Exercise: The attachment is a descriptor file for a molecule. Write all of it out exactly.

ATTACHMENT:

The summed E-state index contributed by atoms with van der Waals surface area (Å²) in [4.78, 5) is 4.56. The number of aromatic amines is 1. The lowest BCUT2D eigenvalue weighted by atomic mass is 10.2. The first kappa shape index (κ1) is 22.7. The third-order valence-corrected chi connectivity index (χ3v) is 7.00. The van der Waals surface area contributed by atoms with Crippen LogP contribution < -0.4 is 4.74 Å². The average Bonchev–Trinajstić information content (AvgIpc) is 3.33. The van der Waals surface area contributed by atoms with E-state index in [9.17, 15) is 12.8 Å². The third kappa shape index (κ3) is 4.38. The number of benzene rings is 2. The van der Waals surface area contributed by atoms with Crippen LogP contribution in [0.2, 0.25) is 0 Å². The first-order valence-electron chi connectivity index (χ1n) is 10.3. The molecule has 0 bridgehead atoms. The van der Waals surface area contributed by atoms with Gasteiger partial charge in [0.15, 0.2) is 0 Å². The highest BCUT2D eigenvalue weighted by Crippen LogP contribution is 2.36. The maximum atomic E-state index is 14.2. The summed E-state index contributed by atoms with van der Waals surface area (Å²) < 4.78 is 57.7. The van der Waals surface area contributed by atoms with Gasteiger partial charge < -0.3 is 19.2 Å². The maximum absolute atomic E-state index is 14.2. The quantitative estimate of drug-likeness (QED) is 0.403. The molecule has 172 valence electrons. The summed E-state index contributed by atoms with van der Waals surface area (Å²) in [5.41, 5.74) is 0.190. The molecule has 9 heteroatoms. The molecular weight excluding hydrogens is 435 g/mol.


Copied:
The summed E-state index contributed by atoms with van der Waals surface area (Å²) in [4.78, 5) is 4.56. The number of aromatic amines is 1. The lowest BCUT2D eigenvalue weighted by atomic mass is 10.2. The first kappa shape index (κ1) is 22.7. The third-order valence-corrected chi connectivity index (χ3v) is 7.00. The van der Waals surface area contributed by atoms with Crippen LogP contribution < -0.4 is 4.74 Å². The average Bonchev–Trinajstić information content (AvgIpc) is 3.33. The van der Waals surface area contributed by atoms with E-state index in [9.17, 15) is 12.8 Å². The third kappa shape index (κ3) is 4.38. The number of benzene rings is 2. The van der Waals surface area contributed by atoms with Crippen LogP contribution in [0.2, 0.25) is 0 Å². The first-order valence-electron chi connectivity index (χ1n) is 10.3. The molecule has 0 bridgehead atoms. The van der Waals surface area contributed by atoms with Gasteiger partial charge in [0.15, 0.2) is 0 Å². The highest BCUT2D eigenvalue weighted by Crippen LogP contribution is 2.36. The maximum atomic E-state index is 14.2. The summed E-state index contributed by atoms with van der Waals surface area (Å²) < 4.78 is 57.7. The van der Waals surface area contributed by atoms with Gasteiger partial charge < -0.3 is 19.2 Å². The maximum absolute atomic E-state index is 14.2. The quantitative estimate of drug-likeness (QED) is 0.403. The molecule has 172 valence electrons. The summed E-state index contributed by atoms with van der Waals surface area (Å²) in [5.41, 5.74) is 0.190. The molecule has 9 heteroatoms. The molecular weight excluding hydrogens is 435 g/mol.